Thursday, November 19, 2009


When Padres CEO Jeff Moorad retooled the club's baseball operations department, Paul DePodesta emerged as the holdover with the most power. The Gunslinger didn't have big plans for DePo, but Moorad and club president Tom Garfinkel appear to like him a lot. "He's a resource on both the baseball and the business side," Moorad told me last month.

Here is a story I wrote about DePodesta, and the more we hear about the McCourts, the more we can see the therapeutic value of smashing stuff with a sledgehammer.

Monday, November 16, 2009

Not surprising that former Padres national crosschecker Scott Littlefield has joined the Rangers as a special assistant in baseball operations. Last offseason, the Rangers tried to hire Littlefield but the Gunslinger and Grady Fuson denied permission.

Thursday, November 5, 2009

San Diego and the Bronx

Some of the best scouts in baseball have worked for the Padres. One of them, Damon Oppenheimer, now has more World Series rings than he does fingers on one hand --- one for the thumb coming on Wednesday when the Yankees thumped the Phillies.

Number five was especially cool for Oppenheimer, New York's vice-president of scouting since 2004, because players he drafted such as Joba Chamberlain , Phil Hughes, Brett Gardner and David Robertson assisted the pinstriped run to World Series title No. 27.

"Seeing so many of our kids come up and contribute to this team -- that would be the most gratifying thing," Oppenheimer said today.

Maybe you hate the Yankees because their payroll is more than $200 million. Maybe you'd rather they not win another title in this century. Can't say that I blame you.

I refer to the Yankees as the Death Star -- cold and ruthless.

The rival Red Sox are The Matrix, equally ruthless and nearly as laden with resources.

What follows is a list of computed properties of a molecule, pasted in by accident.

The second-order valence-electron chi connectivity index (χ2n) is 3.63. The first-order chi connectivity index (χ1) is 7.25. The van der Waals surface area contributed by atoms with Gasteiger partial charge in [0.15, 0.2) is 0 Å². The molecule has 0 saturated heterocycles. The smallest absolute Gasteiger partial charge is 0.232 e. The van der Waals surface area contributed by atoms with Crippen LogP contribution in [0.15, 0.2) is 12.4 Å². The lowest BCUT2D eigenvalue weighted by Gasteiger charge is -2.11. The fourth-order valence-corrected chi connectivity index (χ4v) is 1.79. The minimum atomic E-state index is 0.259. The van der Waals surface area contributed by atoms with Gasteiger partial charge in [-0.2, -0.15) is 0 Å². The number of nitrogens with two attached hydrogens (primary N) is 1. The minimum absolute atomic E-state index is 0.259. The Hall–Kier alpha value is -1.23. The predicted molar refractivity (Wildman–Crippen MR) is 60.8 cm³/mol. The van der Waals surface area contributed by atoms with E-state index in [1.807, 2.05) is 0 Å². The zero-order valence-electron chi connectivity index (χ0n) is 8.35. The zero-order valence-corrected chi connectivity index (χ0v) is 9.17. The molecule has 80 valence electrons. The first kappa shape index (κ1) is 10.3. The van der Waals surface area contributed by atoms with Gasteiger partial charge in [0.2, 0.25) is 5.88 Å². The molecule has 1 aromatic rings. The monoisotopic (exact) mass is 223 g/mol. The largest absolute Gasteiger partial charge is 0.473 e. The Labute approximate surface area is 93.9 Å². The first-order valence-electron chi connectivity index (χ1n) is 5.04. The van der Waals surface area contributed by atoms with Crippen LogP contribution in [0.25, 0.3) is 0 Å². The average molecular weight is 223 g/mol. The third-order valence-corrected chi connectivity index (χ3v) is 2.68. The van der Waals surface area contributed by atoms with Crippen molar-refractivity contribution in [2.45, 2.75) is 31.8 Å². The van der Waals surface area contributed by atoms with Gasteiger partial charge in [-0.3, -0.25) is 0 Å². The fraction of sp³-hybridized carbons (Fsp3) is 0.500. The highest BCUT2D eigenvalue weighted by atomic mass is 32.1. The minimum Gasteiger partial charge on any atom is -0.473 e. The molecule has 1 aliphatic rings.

I told the Smartest Man in Baseball last month that America should thank the Angels for sparing us a Yankees-Red Sox American League Championship Series and all of the East Coast ego and hype that comes with it. He laughed from his CEO's office at Yawkey Way, then protested the comparison. "The Yankees spend $40 million, $50 million more than we do on ballplayers," he said, and he's right, but that's warm beer to the rest of the baseball world.

Full disclosure: I enjoyed reporting on and watching Yankees teams that won the World Series in 1996, 1998 1999 and 2000. Rivera, Posada, Jeter, Pettitte are winners, hardly a blinding insight but not just a cliche. They're also as likeable as their public personas. And they all were signed and groomed by the Yankees, a tribute to the team's scouting and player development.

Which brings me back to Oppenheimer. Hired by Tom Romanesko and Randy Smith to scout for the Padres in 1988, he worked as an area scout and cross-checker until 1993, then joined the Yankees to scout amateur players in the Midwest.

In time, he earned the trust of not only GM Brian Cashman but The Boss.

He said he's elated for manager Joe Girardi, who ably replaced manager Joe Torre.

If you think of the Yankees as robber barons, fine. Oppenheimer disagrees.

"It really has become a true family atmosphere here," he said. "That's what really made it gratifying this year. You felt like you were such a big part of it. It's a good place to be."

One more quote: "You get used to winning. Winning's a good thing. That's why you do it, isn't it? That's why I do it."

New York's World Series title also will send a diamond ring to former Padres scout Jay Darnell, hired by the Yankees as a pro scout after the 2006 season. Oppenheimer and Darnell can compare their rings with the two won this decade by The Matrix. Boston's ranks include no fewer than six former Padres scouts or talent evaluators.